Happy Are the Humble (A Study on the Sermon on the Mount)

Blessed are the meek, for they shall inherit the earth. -Matthew 5:5

Aristotle was a great Greek thinker and philosopher of the fourth century BC. For him, the virtues of life were always defined as the mean between an excess and a lack of that virtue. Courage was the mean between cowardliness and foolish actions, generosity the mean between stinginess and waste, and humility the mean between excessive anger and the inability to show any anger at all. For him, the humble person was one “who is angry on the right occasion and with the right people and at the right moment and for the right length of time.”

Christ has already told us we need poverty of spirit. We also need to mourn over sin in our world and in our individual lives. We must have a sound social conscience.

To the above ideas, Jesus adds humility—or as it variously translated gentleness or meekness. Again, what Jesus teaches is foreign to our normal way of thinking and acting. He says to be happy we must have a humble spirit. Such an attitude is not prevalent now nor has it been in history. The prevailing attitude among most people is pride—looking out for our own interests … not letting others treat us unfairly without getting revenge.

Those of Jesus’ day were no different. They were a proud people who were looking for a conquering Messiah to deliver them from their enemies and restore what they assumed was their rightful place in the world. Messiah would deal with the Romans, who oppressed them at the present time.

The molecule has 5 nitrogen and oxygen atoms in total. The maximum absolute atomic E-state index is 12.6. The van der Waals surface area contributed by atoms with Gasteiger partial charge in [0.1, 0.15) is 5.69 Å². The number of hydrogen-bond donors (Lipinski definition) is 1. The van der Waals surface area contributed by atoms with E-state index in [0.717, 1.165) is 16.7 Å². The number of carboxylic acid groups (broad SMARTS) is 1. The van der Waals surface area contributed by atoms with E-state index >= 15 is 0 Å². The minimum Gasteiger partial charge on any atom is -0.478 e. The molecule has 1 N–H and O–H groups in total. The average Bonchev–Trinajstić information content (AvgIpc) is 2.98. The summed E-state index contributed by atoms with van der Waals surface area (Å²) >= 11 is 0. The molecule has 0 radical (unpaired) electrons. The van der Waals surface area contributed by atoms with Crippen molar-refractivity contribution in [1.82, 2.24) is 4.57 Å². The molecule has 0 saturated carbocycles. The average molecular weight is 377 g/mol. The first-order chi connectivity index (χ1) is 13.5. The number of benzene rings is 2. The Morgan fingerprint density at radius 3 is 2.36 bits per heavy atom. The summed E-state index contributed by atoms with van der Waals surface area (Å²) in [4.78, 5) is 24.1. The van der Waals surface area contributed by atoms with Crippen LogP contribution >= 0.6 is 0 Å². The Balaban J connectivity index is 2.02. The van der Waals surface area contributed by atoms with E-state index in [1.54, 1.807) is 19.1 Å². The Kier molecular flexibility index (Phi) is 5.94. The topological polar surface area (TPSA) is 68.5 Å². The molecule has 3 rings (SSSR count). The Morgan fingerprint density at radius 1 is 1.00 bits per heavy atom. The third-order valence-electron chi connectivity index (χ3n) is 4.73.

With this in mind, we can better understand why they did not expect a Messiah like Jesus who was humble in spirit. They were not looking for humility and therefore did not accept or understand Jesus. They did not identify the Messiah with the Suffering Servant Isaiah spoke of. They did not look for a Messiah who would allow his rights to be violated and who would die on a cross.

As Jesus tells us of the importance of having a gentle spirit, he is only asking us to follow his example.

Understand the Meaning of Humility

As we look at what humility means, we will better understand it is not a natural characteristic of humanity but a supernatural working of God’s Spirit in our lives. The word gentle or meek means mild or soft, and carries the idea of soothing medicine or a gently blowing soft breeze. Some manufacturers apply the word to their paper products. When applied to humanity it means we are to be gentle of spirit, submissive, quiet, or tenderhearted.

Jesus displayed such a spirit when he made his triumphal entry into Jerusalem. It was evident by his choice to ride a donkey rather than a white horse. He was not coming to conquer Rome or be a military leader. He was not coming to stand up for his rights but to lay down his life for others.

Gentleness, however, does not mean we are cowardly, weak, indolent, or spiritless. Jesus certainly was not any of those. It actually means to have high spirits, courage and great strength. While it is never right for us to be angry when we have been insulted or injured—Jesus wasn’t—it is always right for us to be angry when others have been insulted or injured.

Humility also involves the idea of behavior. It was used of domesticated animals. Animals that have been trained or domesticated learn to accept the control of their masters and are properly behaved. It was also used of people who belonged to the upper class of society because they were usually polite, balanced, and well mannered.